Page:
Škrila is a spacious campsite with 700 m of breathtaking coastline, large wooded area and widely spaced pitches (which are almost all less than 100 m from the sea). It is situated 1 km from the small remote village of Stara Baška (population less than 100) and 8 km from Punat (population 2000) on the biggest Croatian island, Krk. It offers all the standard amenities of a campsite of its size e.g. very affordable rental of modern luxurious mobile homes, four beaches of which one is naturist and another pet-friendly, restaurant, beach bar, self-service market, fresh produce store - both with daily supply of foodstuffs, Wi-Fi internet access, beach volleyball court, clothes washing service. However, its greatest asset is by all means the exceptional beauty of the beaches on the camopsite and its vicinity. Since Stara Baska is within a comfortable only three and a half hour ride from Austria (Croatia has excellent modern highways and Krk is connected to mainland by a bridge) the statement we have just made may sound like a pretty much meaningless phrase. In the sequel we will give cogent arguments that this is not the case and even that the combination of clear seawater and dazzlingly white sand and pebblestones of those beaches is exceptional in a context much broader than that of Croatian tourism.
Figure: Med's brightest spot
Amber Islands ('corner of Adriatic') shine in satellite photos
Written by Administrator
Thursday, 12 August 2010 14:45
If you are interested in the historical origin of the term "Amber Islands" (originally "Electrides" in the geography book 'On Marvelous Things Heard' written by either Aristotle himself or one of his followers) for a group of islands situated, according to that book, in the 'corner of Adriatic', please see the section on Amber islands in the Island of Krk page of this website.
Last Updated on Thursday, 12 August 2010 14:46
The astounding Stara Baska beaches
Saturday, 07 July 2007 09:54
Suppose we tried to convince you using right away the standard arguments (presentation of videos, hard-to-check stories normally spread by word of mouth) that Stara Baska has the most astounding (i.e. fascinating, breath-taking) stretch of coastline in the entire Mediterranean, despite being so far to the north and so close to Central Europe. Then we would clearly face an insumountable problem: credibility. This problem would remain insurmountable even if we add that in the above statement we imply that you, like Tom Cruise, find (in his words quoted in the London newspaper Sunday times in 2004) 'Croatian coastline ... spectacular' since you 'love its mixture of steep cliffs, sheltered bays and beautiful beaches'. In other words, even if we added to the statement about Stara Baska a qualification of the eye of beholder type, it would still a priori sound pretentious or even ludicrous (i.e. hilarious) because of incongruity between the strength of the arguments and the claim. The qualification in question consists, of course, in the interpretation of the term "astounding" in accordance with the criteria generally accepted among nautical tourists (as opposed to the tourists who prefer e.g. the very long Italian Adriatic beaches with fine sand and shallow sea often muddled by the sand).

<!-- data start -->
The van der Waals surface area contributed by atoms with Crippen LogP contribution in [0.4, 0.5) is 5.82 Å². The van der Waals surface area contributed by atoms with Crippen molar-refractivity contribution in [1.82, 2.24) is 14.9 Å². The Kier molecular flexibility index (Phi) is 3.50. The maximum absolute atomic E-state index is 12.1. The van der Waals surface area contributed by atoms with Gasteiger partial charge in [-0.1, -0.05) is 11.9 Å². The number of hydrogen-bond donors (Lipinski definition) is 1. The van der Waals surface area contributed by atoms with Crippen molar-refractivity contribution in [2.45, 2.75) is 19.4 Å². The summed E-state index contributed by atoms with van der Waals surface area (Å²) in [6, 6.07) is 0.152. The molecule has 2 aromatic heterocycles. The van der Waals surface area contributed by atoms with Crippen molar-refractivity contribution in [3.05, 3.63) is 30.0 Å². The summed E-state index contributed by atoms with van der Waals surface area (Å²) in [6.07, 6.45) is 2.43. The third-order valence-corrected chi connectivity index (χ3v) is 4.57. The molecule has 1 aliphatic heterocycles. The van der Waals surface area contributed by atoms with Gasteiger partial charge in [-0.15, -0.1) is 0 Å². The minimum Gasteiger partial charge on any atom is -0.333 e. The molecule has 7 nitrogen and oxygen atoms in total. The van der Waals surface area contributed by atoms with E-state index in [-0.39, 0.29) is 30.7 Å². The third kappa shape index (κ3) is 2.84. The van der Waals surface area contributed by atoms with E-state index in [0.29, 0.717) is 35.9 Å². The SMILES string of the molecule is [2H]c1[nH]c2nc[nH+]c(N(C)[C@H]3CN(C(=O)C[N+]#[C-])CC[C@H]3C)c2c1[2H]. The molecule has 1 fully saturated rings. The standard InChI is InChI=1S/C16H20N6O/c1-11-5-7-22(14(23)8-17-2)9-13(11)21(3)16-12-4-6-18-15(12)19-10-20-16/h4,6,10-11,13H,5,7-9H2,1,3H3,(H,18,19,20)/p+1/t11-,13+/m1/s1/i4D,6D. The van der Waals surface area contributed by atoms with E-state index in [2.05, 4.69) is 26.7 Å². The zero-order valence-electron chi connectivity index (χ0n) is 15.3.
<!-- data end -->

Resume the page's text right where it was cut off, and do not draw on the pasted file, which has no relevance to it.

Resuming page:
Last Updated on Tuesday, 09 April 2013 13:18
Med's brightest spot
Monday, 19 April 2010 20:29
The above mentioned credibility issue is the reason we take a different approach: we begin with a simple, irrefutable (i.e. incontrovertible, 'unbeatable'), verifiable online in a second (even with an i-phone), yet very strong argument for the above statement about Stara Baska. The fact we invoke is objective to the point that it can be literally seen not only from an airplane, but even from a satellite: in the Google Maps satellite photo of Mediterranean (or about 80% thereof if your resolution is lower) an easily identifiable small area in Northern Adriatic is clearly distinguished since it virtually shines in the entire Mediterranean. This is due to the surreally bright white color of the limestone forming south-eastern parts of three northern Croatian islands - Krk, Rab and Pag. In other words, this region of Croatian Seaside with diameter of only 70 km is where the greatest attraction of Croatia - the magnificent dazzlingly white karstic limestone wilderness of the western Dinaric Alps, finds its extreme realization.